Our Sunday Visitor Publishing, Huntington, Ind.; $14.95.
“I think it’s very important in a marital relationship to have a light touch and sometimes say to oneself, ‘What’s this or that really going to matter in 100 years?’ You have to have a sense of humor and sometimes a light, very light touch.”
That observation by a long-married spouse joins several hundred other very brief and not-quite-so-brief quotations on marriage, family life and parenthood in “The Catholic Marriage Wisdom Book” compiled by Donna Marie Cedar-Southworth. There is advice here – from Scripture, novelists, theologians, famous individuals — for making marriage work, along with reflections on what marriage means and how spouses grow as persons within marriage.
This is the type of book people read because in just a moment’s time it provides them food for thought. It is a book of insights and little stories – a book, perhaps, that might be given as a gift.
Readers are likely to derive inspiration from many of Cedar-Southworth’s selections, while taking issue with some others. That seems only natural with a book that places current thinkers alongside great thinkers of past centuries, a book, moreover, that I did not find ideological in nature.
One thoroughly enjoyable, two-page story tells about the house a husband designed a long while back. He was so proud of it, and “it started out large enough for us,” he recalls. The house included a study, a guest room and a sewing room. But over time these carefully planned rooms were transformed — into children’s bedrooms!
“So it really doesn’t look right now as if I’m much of an architect,” the man says. But he believes the house “will get larger again,” as one by one the children move away and into their adulthood. Then the house will not be empty, however. It will remain “crowded with memories,” and the man and his wife expect to “sit quietly by the fire and listen to the laughter in the walls.”
I am always happy to be reminded that Blessed Teresa of Calcutta considered the human smile a wonderful and inexpensive gift to give. In Cedar-Southworth’s book, Mother Teresa advises readers that:
“The world would be a much better place if everyone smiled more. So smile, be cheerful, because God loves you.”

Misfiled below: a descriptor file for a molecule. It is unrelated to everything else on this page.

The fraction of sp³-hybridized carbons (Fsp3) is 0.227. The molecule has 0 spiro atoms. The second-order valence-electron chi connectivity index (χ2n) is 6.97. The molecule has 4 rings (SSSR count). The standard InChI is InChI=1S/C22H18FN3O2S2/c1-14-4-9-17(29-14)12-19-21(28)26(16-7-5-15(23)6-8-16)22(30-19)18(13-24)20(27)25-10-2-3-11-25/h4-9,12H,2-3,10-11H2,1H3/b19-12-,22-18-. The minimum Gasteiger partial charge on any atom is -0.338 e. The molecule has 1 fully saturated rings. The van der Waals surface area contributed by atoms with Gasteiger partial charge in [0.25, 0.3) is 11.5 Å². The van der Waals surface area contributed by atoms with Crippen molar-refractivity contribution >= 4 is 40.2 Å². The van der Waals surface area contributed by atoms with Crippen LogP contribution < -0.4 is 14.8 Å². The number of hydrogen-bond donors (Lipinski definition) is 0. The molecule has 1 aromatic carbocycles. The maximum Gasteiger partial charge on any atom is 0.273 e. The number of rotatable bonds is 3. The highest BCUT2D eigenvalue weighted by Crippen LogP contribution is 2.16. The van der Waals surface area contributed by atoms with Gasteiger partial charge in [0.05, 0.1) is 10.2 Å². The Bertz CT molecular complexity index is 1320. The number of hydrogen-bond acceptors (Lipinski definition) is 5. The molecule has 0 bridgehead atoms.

The book shares something Evelyn and James Whitehead wrote about marriage as a journey. The long-time writers and speakers on marriage said that “marriage as a journey suggests that this relationship is not a location in life but a pattern of movement. Marriage is not a place where we live but a way we travel through life.”
The Whiteheads advise readers that “even after this trek is well begun, we continue to learn new things about our self and our partner.” Some of what is learned may be “subtle and confusing”; it may also prompt the realization that God “visits our life in strange and unpredictable ways to give it meaning and direction.”
Readers may find the book’s anonymously written set of “Twelve Rules for a Happy Marriage” amusing or right on target – or possibly neither or both. “Never yell at each other unless the house is on fire,” one rule advises. Another rule reminds couples to remember that “it takes two to make an argument. The one who is wrong is the one who will be doing most of the talking.”
In developing her book, Cedar-Southworth asked numerous couples married as long as 40 years or more to comment on the workings of marriage and the role of faith in their life together. Most of these comments are collected in one chapter. I particularly welcomed one man’s humorous honesty in saying, “I did not win my wife with my looks, but with my jokes.”
One of these couples outlined what they called the “Three Fs” for marriage: “Number 1 is fidelity – fidelity to God and fidelity to each other. Number 2 is friendship. We have to be friends to each other as well as to our other numerous friends. Number 3 is fun. It is important to have fun with each other, and to have fun with family and friends.”
A couple married 33 years stressed that “marriage is a working proposition – it doesn’t just happen by itself – just as you’re always being re-credentialed with your job, taking workshops and courses to better yourself in your profession, you need to do that with your faith and your marriage.”
Readers will find much to ponder and discuss in this book. After all, for most couples marriage is an ever-changing and developing relationship that demands attention.
With that though in mind, allow me to conclude with this comment in the book by Dolores Leckey, the well-know U.S. leader in Catholic marriage and family ministry:
“Marriage and faith are like peeling an onion — they both go through many stages and mean different things at different times.”